For Immediate Release:
August 31, 2020
Chief of Communications
Deputy Chief of Communications
ARKids First Kicks Off Don’t Wait, Vaccinate! Campaign Today
Families Encouraged Not to Let Public Health Emergency Delay Important Vaccines
(LITTLE ROCK, Ark.) — The ARKids First health program is kicking off the Don’t Wait, Vaccinate! campaign this week to encourage parents not to delay getting their children’s routine vaccinations. The State has seen a decline in childhood vaccinations, which experts attribute to the public health emergency.
“We’ve seen significantly fewer Arkansas children get vaccinated this year than we did last year at this time,” said Dr. William Golden, Medical Director for Arkansas Medicaid and ARKids First. “We understand that families have been limiting public outings, but childhood immunizations are too important to delay. They protect children from very serious and sometimes fatal diseases like measles, whooping cough, and tetanus.”
According to the Arkansas Department of Health, Arkansas children from birth to age 18 received 75,310 fewer vaccinations between January and the end of July 2020 than they did between January and the end of July 2019.
“The last thing we want during a pandemic is an outbreak of a disease that can be prevented with a vaccine,” said Arkansas Department of Health Secretary José R. Romero. “Routine vaccines will be even more important for the health and safety of children as we move into flu season.”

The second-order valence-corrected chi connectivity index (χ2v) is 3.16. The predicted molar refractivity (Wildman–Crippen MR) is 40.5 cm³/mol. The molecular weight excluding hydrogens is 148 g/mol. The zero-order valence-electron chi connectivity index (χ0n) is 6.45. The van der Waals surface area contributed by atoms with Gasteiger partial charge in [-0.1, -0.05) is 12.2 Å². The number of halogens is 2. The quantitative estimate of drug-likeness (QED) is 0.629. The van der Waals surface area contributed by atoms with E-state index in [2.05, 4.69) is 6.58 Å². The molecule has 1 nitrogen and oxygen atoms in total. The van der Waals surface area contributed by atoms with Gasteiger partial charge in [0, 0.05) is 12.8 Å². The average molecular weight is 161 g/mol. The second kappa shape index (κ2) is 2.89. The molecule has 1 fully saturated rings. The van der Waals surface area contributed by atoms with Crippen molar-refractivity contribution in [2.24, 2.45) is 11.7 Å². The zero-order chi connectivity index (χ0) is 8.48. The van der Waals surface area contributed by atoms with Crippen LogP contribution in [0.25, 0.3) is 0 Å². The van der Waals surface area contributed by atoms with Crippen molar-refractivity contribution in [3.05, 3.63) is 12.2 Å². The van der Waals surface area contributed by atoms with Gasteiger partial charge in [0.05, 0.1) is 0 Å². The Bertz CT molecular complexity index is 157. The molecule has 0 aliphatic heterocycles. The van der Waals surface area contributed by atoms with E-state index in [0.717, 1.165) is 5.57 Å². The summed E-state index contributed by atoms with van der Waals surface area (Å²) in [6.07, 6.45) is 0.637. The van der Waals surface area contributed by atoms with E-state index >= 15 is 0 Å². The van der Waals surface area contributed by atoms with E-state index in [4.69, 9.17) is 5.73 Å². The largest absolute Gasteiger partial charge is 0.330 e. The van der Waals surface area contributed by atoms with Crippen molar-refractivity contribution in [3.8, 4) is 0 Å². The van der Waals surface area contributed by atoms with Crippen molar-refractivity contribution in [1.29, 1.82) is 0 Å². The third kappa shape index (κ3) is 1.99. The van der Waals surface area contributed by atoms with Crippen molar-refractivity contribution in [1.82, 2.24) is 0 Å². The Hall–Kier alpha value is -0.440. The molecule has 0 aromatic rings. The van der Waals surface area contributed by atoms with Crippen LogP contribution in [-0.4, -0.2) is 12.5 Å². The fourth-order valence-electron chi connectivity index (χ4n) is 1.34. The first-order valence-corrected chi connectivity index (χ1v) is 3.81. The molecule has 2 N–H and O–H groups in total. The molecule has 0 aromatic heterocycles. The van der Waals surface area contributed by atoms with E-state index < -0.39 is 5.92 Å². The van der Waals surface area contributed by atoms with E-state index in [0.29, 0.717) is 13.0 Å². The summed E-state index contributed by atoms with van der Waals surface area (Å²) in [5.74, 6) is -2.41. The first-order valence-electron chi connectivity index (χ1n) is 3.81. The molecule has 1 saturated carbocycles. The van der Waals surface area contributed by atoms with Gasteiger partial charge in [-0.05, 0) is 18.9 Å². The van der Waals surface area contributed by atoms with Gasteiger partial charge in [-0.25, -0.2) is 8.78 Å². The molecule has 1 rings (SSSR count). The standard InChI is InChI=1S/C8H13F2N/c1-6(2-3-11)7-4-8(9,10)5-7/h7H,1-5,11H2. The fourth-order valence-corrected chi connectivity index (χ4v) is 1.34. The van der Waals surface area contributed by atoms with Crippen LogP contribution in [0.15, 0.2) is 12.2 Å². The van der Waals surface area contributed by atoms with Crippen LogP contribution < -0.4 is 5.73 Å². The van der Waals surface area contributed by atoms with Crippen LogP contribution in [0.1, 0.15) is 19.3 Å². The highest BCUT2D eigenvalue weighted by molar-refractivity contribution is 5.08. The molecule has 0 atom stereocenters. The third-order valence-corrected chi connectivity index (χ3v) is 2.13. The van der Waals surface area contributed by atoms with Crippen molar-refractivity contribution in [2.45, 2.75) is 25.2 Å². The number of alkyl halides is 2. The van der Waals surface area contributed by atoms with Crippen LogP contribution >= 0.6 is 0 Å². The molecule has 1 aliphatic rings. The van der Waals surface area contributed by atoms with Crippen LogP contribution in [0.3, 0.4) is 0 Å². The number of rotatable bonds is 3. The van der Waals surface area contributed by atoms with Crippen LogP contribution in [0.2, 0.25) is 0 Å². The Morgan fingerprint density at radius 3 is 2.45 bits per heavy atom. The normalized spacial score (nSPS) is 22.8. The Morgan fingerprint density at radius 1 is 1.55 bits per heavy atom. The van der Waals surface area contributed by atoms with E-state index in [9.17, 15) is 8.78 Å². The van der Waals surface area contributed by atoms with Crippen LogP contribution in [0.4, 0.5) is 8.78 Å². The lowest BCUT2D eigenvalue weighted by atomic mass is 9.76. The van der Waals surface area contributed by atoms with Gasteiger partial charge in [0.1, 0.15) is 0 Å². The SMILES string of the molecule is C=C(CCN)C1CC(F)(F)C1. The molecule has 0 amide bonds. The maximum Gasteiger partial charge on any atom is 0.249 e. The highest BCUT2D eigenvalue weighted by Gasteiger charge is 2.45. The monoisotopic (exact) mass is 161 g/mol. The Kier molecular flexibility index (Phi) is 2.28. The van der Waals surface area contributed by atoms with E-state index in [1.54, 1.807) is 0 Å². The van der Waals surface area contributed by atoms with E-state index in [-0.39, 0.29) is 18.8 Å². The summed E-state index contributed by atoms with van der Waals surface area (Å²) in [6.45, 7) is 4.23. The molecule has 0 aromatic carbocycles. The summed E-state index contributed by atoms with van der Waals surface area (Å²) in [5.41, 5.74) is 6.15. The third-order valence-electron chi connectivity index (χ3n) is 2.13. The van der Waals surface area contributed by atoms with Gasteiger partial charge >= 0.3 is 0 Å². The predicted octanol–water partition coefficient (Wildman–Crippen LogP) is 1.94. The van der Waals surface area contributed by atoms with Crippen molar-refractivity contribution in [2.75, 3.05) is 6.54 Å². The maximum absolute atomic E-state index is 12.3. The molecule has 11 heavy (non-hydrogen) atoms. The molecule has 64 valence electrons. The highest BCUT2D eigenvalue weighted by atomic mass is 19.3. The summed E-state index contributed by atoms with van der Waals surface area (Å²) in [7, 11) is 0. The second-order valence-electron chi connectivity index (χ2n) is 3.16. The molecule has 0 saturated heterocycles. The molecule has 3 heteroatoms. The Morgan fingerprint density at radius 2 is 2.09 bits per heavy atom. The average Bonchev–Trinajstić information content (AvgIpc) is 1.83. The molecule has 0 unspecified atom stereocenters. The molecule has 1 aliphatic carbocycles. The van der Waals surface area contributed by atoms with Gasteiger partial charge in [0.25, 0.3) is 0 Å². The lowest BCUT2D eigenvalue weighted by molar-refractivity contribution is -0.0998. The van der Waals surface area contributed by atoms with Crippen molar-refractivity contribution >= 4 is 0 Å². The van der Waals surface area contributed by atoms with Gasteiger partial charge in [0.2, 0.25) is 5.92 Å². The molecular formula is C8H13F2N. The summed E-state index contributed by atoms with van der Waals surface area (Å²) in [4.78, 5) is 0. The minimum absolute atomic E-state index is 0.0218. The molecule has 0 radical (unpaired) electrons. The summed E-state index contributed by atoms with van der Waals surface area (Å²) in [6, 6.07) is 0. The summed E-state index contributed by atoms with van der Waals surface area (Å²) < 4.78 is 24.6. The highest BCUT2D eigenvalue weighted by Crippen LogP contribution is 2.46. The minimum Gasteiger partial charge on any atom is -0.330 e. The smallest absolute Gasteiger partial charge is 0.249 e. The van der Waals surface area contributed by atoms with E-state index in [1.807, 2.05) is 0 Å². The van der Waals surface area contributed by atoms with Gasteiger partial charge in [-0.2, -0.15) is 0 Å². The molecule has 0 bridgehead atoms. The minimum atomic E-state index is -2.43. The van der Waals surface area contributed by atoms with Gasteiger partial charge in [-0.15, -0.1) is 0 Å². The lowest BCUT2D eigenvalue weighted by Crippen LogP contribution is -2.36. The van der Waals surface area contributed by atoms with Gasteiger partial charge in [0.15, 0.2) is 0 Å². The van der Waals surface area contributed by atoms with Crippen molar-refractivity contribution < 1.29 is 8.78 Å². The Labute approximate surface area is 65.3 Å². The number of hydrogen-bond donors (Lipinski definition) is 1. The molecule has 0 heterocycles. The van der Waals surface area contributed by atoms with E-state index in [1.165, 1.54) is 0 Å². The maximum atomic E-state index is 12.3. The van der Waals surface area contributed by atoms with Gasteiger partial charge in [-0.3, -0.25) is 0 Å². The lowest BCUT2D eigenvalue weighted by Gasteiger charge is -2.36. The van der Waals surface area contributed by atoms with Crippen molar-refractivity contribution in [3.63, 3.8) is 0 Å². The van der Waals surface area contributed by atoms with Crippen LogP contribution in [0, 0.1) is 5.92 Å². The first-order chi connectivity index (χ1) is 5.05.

Romero said parents should get their children vaccinated for the flu as soon as the vaccine becomes available this fall. ARKids First covers childhood vaccines, including the flu vaccine, at no cost to eligible families.
ARKids First and the Arkansas Department of Human Services is launching the Don’t Wait, Vaccinate! campaign, which will include paid radio and social media advertising as well as work to get vaccination information to school nurses and others in counties that have had historically lower vaccination rates.
Pediatricians across Arkansas have made changes to their offices, like designating wellness times or areas, to ensure well children can come into their doctor’s office and safely get vaccines without risking getting sick with COVID-19, said Dr. Gary Wheeler, President of the Arkansas Chapter of the American Academy of Pediatrics.
“With immunizations, parents can take control of their child's health, giving them the best chance of growing up to be healthy, productive young adults,” Wheeler said. “Your pediatrician is a good source of information if you have questions about your child's immunizations and how to protect them from disease.”
You can find an up-to-date schedule of recommended childhood immunizations by age on the Centers for Disease Control and Prevention website. To learn more about the ARKids First Program, visit our website www.ARKidsfirst.com. To apply, visit www.Access.Arkansas.gov.